So by 1983, Smith had been double-sidetracked from The Cure for over a year with little to show for his efforts. For most of 1982 and 1983, the only members of The Cure were Robert Smith and drummer Lol Tolhurst, Smith’s most consistent collaborator since childhood, and the only new releases they recorded together in this time were three standalone singles. The first was the spry, poppy and sarcastic “Let’s Go To Bed”, cut in Pornography‘s aftermath late in 1982, one month after Smith spent a subsequent stint in detox. At the time of the single’s release, Smith lamented not making “Just One Kiss”, the single’s Pornography-evoking B-side, the lead, but something about “Let’s Go To Bed” resonated well enough with Smith to experiment further with non-album songs.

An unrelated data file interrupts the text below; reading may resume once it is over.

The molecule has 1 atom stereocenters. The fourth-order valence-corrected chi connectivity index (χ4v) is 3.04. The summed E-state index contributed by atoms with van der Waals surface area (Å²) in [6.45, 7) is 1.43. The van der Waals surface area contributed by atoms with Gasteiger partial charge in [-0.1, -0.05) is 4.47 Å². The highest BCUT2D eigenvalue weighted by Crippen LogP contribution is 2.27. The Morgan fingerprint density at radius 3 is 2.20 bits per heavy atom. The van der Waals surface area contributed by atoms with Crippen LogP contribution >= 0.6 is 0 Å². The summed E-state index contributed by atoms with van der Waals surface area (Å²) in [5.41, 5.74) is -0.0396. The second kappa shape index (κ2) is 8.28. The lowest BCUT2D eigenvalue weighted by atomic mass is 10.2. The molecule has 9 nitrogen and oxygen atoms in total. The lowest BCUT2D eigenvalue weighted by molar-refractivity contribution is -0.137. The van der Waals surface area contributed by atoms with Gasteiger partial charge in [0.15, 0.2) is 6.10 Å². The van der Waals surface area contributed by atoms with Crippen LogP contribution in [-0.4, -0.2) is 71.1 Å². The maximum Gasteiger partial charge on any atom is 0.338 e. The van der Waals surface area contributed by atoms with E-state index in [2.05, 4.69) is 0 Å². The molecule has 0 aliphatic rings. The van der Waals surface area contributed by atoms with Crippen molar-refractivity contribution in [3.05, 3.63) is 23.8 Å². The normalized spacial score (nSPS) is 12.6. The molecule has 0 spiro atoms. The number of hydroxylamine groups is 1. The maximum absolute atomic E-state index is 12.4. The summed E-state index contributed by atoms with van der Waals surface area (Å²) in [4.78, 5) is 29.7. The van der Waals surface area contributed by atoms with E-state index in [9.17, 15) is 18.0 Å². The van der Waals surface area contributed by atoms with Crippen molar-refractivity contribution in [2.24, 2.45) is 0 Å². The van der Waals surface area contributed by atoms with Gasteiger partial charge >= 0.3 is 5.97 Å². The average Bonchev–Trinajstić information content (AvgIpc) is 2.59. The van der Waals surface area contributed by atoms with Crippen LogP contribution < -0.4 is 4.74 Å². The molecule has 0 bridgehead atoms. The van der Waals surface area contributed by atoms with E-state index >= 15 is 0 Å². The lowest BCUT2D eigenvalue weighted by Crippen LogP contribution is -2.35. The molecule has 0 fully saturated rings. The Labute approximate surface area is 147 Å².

The early months of 1983 gave way to the electronic and disco baiting track “The Walk”, on which Smith had convinced Tolhurst to trade in his drums for synths while Smith traded in some of his mope for funk, but the song wouldn’t be released until shortly before The Glove’s Blue Sunshine album in the summer of 1983. Keeping in mind that The Cure had recorded enough material for two albums and three singles (plus B-sides) by the same time between 1981 and 1982, it began to seem like The Cure’s output had slowed to a grinding halt. Further complicating the matter was how distinctly different these two songs were from anything the band had released since 1980’s Seventeen Seconds, the point where gloom crept into The Cure. Sure, Smith was no stranger to pop music; after all, he began his commercial music career in 1979 with the release of “Boys Don’t Cry”, a pop song whose every hook Smith crafted so perfectly that it hardly changed after the first time he ever recorded it. But after Smith built a name for himself on the band’s increasingly dark and prolific output which came to a head with Pornography, you’d be forgiven for forgetting that the same hand that wrote “Boys Don’t Cry” also wrote “Faith”, or that it was writing anything at all.